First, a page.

Monday, 25 February 2013
Antipodean heart on sleeve
Traipsing after crakes and rails and pigeons and the like I often reflect on these beautiful English names and also on the early naturalists, who knew their field so well and how exciting it must have been for them to find crakes and cranes and herons and quail here in Australia, in the places or niches it would be reasonable for them to find them. Of course there were plenty of wonders too, like the platypus and echidna and bizarre birds such as the emu. Even the black swan was an oddity. The expressions black swan event, black swan theory and black swan problem are based on the improbability of a black swan occurring and I assume pre-date the Australian experience where black is the only way swans come. I've already commented on the expression a whiteness of swans elsewhere on this blog.
Growing up in Australia, it never occurred to me that I was in any way backward or down-under or an outsider. My place is my place. As a child I couldn't have cared less that people applied fake snow to shop windows midsummer for Christmas, or that traditional Christmas lunch was a little heavy for the climate. Leaves changed to red and seasonally fell off trees in other parts of the world? Ponds iced over? Yeah really? There wasn't any ice down my local swamp or billabong. I recall thinking that the idea of the Mediterranean as the middle of the earth was an ambitious claim but it's only as I get older that my appreciation of my true antipodean status grows.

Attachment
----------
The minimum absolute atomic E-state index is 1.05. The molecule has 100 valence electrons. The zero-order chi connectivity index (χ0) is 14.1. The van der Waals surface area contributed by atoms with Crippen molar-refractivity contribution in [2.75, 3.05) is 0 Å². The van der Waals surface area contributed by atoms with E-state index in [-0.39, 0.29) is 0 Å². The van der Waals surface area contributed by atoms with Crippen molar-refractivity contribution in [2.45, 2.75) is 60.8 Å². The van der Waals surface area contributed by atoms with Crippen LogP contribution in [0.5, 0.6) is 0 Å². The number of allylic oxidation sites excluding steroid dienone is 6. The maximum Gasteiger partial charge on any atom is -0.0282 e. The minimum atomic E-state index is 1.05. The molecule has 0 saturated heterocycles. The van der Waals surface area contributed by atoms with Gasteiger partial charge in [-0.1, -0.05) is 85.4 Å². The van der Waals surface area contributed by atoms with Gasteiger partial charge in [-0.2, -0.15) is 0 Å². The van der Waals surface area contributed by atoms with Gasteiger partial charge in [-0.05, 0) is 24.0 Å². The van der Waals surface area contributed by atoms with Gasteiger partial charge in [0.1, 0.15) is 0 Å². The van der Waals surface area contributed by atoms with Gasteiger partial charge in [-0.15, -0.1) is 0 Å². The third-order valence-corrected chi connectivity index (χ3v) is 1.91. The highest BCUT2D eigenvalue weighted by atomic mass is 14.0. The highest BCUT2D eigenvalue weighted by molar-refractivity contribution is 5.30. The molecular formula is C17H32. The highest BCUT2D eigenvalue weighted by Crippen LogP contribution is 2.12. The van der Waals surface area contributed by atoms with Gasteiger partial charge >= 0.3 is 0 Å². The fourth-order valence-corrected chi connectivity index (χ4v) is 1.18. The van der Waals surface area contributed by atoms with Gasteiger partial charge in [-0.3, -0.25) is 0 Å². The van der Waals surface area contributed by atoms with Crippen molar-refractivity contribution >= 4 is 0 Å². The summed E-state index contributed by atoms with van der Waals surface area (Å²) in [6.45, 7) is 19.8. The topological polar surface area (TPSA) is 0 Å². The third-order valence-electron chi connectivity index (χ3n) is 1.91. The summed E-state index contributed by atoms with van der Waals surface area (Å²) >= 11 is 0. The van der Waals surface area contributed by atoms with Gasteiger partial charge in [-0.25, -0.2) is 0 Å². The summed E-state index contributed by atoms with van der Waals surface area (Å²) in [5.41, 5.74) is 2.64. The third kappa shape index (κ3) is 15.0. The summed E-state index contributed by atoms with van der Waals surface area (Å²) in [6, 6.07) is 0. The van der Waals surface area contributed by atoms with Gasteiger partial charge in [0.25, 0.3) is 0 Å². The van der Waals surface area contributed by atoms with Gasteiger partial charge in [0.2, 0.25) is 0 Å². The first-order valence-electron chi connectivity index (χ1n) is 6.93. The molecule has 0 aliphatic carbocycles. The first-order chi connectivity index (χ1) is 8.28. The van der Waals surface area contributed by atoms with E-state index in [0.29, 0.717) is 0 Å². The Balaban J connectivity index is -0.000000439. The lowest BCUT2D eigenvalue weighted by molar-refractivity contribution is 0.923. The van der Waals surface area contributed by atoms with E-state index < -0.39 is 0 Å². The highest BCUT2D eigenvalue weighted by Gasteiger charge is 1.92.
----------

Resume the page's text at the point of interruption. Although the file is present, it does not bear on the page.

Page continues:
Here's one thing. Clockwise. The hands on a clock travel round the same direction as the shadow on a sundial right? Try it, though if you live in the southern hemisphere the results might be nasty.
Then there's the southern hemisphere horoscope. I don't pretend to understand but I believe it gets messy fast. Even Feng Shui needs to be adjusted for the southern hemisphere. If horoscopes and Feng Shui aren't your thing, perhaps you are acquainted with the wee small hours for live tele coverage, for important events like Netherlands in the World Cup, reinforcing Antipodean remoteness from the centre stage.
And now, yes there is a birdy point to this post, I learnt today, that the link with St Valentine's Day and romantic love, is all about when the birds take their mates, just not in my hemisphere of the planet! Apparently Feb 14th is not even a good approximation in the northern hemisphere, but if you are after a scapegoat, Chaucer is the fellow. I read about it here and recommend you do the same.